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For Immediate Release  – December 15, 2021

$18.7 million already committed to effort to invest in equitable economic development

Washington, DC – Today, the Just Transition Fund (JTF) launched a nationwide initiative bringing together national, regional, and place-based partners to drive $100 million in new philanthropic investments for transitioning energy communities over the next three years. Heidi Binko, the JTF’s co-founder and executive director, announced the campaign at a White House event attended by Director of the National Economic Council Brian Deese, White House National Climate Advisor Gina McCarthy, Secretary of Commerce Gina Raimondo, Secretary of Energy Jennifer Granholm, and community, business, and labor leaders.

Already, foundations have made $18.7 million in new commitments toward the $100 million goal, including a $1 million contribution from to create an Energy Transition Response Center that will help communities access federal funds and engage with federal agencies to support the most economically distressed and disadvantaged energy communities. Key partners include national donors such as Bloomberg Philanthropies, the William and Flora Hewlett Foundation, The JPB Foundation, the John D. and Catherine T. MacArthur Foundation, and the Mertz Gilmore Foundation, and critical regional partners like the McKnight Foundation, the Appalachian Impact Fund, the Sugar Bush Foundation, and the Claude Worthington Benedum Foundation.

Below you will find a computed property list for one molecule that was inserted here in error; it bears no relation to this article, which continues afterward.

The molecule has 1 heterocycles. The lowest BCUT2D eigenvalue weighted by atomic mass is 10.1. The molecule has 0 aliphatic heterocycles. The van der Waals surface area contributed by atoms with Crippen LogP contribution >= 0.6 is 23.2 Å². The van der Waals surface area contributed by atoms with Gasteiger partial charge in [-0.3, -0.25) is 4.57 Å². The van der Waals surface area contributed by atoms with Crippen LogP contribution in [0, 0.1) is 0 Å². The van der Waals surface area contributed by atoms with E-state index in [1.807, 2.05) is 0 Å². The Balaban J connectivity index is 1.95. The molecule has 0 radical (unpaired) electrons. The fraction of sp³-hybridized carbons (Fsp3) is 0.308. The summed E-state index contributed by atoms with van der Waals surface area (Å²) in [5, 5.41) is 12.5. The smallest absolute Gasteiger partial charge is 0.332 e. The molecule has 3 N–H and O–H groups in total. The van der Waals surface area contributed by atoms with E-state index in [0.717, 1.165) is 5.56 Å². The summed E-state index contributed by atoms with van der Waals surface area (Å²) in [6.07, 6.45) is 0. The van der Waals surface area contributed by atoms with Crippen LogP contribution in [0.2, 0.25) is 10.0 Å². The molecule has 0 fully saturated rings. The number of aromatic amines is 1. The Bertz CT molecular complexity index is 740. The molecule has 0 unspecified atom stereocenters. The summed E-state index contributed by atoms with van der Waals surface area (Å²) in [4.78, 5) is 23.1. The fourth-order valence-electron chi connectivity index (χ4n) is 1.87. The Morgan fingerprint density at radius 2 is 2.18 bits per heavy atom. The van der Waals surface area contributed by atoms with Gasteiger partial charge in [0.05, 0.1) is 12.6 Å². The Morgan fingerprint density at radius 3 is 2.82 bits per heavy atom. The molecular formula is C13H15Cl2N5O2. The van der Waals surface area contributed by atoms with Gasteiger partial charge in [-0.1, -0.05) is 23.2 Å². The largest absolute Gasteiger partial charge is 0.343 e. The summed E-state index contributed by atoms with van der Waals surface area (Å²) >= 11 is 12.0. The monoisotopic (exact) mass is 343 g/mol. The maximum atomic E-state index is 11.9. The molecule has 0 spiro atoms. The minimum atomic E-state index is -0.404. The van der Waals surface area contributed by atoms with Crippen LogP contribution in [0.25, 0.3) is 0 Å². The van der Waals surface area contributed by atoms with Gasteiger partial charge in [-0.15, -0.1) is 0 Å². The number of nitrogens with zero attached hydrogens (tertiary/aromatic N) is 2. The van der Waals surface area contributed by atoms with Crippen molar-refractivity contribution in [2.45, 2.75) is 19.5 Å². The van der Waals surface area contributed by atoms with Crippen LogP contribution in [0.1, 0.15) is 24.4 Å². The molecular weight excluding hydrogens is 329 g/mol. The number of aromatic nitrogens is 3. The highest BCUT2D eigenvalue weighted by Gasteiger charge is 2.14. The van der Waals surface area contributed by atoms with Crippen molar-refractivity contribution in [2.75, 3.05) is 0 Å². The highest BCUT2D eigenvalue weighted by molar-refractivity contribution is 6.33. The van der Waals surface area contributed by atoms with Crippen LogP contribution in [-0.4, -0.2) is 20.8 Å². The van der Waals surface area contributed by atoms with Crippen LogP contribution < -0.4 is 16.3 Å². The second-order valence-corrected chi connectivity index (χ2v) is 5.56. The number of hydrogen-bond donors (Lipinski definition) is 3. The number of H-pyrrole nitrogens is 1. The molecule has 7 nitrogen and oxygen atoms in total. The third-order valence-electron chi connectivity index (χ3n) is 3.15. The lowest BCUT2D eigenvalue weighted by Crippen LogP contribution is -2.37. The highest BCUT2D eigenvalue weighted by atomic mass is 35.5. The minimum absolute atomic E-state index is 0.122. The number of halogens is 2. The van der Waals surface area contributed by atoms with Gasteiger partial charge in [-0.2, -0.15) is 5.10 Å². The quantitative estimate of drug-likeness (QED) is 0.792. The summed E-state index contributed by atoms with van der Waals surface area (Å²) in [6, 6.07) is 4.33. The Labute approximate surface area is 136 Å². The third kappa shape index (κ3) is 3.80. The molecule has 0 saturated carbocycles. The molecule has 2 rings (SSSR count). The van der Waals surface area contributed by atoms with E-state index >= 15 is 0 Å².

“This initiative will build upon the work of visionary place-based funders who have been investing in community-driven economic development in transitioning energy communities for more than 15 years,” said Heidi Binko. “We have seen firsthand that philanthropy provides crucial early investments in local models to prepare communities for the federal and private sector investment that’s necessary for these programs to scale.”

The JTF is the only national philanthropic initiative focused solely on coal community economic transition, advancing solutions that are equitable, inclusive, and low carbon. It was founded to help communities access funds from the Appalachian Regional Commission’s POWER (Partnerships for Opportunity and Workforce and Economic Revitalization) program, created during the Obama administration. Since its inception in 2015, the JTF has helped communities access more than $124 million in public funding for local economic development.

Although the American Rescue Plan, the Infrastructure Investment and Jobs Act, and the possible passage of the Build Back Better Act will allocate billions of dollars to energy communities, successfully applying for this funding can be challenging, especially for those communities with the greatest need. The new campaign will help build the capacity of local organizations in communities impacted by power plant and mine closures to access federal resources.